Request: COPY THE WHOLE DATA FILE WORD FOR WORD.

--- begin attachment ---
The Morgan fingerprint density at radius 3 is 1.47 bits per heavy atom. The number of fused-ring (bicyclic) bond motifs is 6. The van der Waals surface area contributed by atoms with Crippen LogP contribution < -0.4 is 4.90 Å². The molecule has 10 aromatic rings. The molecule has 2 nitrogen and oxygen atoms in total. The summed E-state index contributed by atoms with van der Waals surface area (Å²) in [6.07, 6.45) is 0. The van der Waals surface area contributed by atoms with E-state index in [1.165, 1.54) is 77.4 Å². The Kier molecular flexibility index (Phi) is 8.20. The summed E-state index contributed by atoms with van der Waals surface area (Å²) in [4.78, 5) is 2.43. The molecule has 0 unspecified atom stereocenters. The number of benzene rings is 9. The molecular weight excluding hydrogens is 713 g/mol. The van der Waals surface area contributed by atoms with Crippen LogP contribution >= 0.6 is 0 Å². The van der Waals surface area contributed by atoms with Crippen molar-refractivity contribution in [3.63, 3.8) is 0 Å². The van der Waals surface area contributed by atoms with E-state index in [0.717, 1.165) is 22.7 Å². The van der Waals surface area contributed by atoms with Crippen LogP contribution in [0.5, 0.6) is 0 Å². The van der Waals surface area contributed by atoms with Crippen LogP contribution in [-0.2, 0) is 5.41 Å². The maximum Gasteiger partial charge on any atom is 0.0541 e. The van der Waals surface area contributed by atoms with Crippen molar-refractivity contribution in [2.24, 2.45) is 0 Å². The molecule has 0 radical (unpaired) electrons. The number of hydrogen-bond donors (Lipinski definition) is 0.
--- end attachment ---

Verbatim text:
The Morgan fingerprint density at radius 3 is 1.47 bits per heavy atom. The number of fused-ring (bicyclic) bond motifs is 6. The van der Waals surface area contributed by atoms with Crippen LogP contribution < -0.4 is 4.90 Å². The molecule has 10 aromatic rings. The molecule has 2 nitrogen and oxygen atoms in total. The summed E-state index contributed by atoms with van der Waals surface area (Å²) in [6.07, 6.45) is 0. The van der Waals surface area contributed by atoms with E-state index in [1.165, 1.54) is 77.4 Å². The Kier molecular flexibility index (Phi) is 8.20. The summed E-state index contributed by atoms with van der Waals surface area (Å²) in [4.78, 5) is 2.43. The molecule has 0 unspecified atom stereocenters. The number of benzene rings is 9. The molecular weight excluding hydrogens is 713 g/mol. The van der Waals surface area contributed by atoms with Crippen LogP contribution >= 0.6 is 0 Å². The van der Waals surface area contributed by atoms with Crippen molar-refractivity contribution in [3.63, 3.8) is 0 Å². The van der Waals surface area contributed by atoms with E-state index in [0.717, 1.165) is 22.7 Å². The van der Waals surface area contributed by atoms with Crippen LogP contribution in [0.5, 0.6) is 0 Å². The van der Waals surface area contributed by atoms with Crippen LogP contribution in [-0.2, 0) is 5.41 Å². The maximum Gasteiger partial charge on any atom is 0.0541 e. The van der Waals surface area contributed by atoms with Crippen molar-refractivity contribution in [2.24, 2.45) is 0 Å². The molecule has 0 radical (unpaired) electrons. The number of hydrogen-bond donors (Lipinski definition) is 0.